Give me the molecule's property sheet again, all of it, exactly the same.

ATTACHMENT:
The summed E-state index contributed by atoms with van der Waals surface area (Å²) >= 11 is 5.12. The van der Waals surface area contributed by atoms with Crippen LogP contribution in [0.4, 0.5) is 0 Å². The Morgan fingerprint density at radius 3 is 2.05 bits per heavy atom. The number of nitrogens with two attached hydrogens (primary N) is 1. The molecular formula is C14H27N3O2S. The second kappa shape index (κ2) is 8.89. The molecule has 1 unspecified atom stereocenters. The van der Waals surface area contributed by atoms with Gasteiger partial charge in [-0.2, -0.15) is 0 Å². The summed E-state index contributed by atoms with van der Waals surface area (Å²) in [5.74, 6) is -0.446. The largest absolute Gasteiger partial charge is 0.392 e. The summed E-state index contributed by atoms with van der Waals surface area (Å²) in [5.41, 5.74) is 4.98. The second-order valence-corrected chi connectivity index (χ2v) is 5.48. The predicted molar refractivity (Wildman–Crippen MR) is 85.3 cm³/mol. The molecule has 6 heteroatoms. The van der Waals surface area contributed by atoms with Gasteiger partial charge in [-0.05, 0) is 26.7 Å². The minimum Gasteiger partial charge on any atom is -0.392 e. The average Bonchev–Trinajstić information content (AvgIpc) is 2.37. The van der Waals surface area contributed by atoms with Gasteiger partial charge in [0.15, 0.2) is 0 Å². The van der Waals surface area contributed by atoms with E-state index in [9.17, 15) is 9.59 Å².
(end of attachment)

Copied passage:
The summed E-state index contributed by atoms with van der Waals surface area (Å²) >= 11 is 5.12. The van der Waals surface area contributed by atoms with Crippen LogP contribution in [0.4, 0.5) is 0 Å². The Morgan fingerprint density at radius 3 is 2.05 bits per heavy atom. The number of nitrogens with two attached hydrogens (primary N) is 1. The molecular formula is C14H27N3O2S. The second kappa shape index (κ2) is 8.89. The molecule has 1 unspecified atom stereocenters. The van der Waals surface area contributed by atoms with Gasteiger partial charge in [-0.2, -0.15) is 0 Å². The summed E-state index contributed by atoms with van der Waals surface area (Å²) in [5.74, 6) is -0.446. The largest absolute Gasteiger partial charge is 0.392 e. The summed E-state index contributed by atoms with van der Waals surface area (Å²) in [5.41, 5.74) is 4.98. The second-order valence-corrected chi connectivity index (χ2v) is 5.48. The predicted molar refractivity (Wildman–Crippen MR) is 85.3 cm³/mol. The molecule has 6 heteroatoms. The van der Waals surface area contributed by atoms with Gasteiger partial charge in [-0.05, 0) is 26.7 Å². The minimum Gasteiger partial charge on any atom is -0.392 e. The average Bonchev–Trinajstić information content (AvgIpc) is 2.37. The van der Waals surface area contributed by atoms with Gasteiger partial charge in [0.15, 0.2) is 0 Å². The van der Waals surface area contributed by atoms with E-state index in [9.17, 15) is 9.59 Å².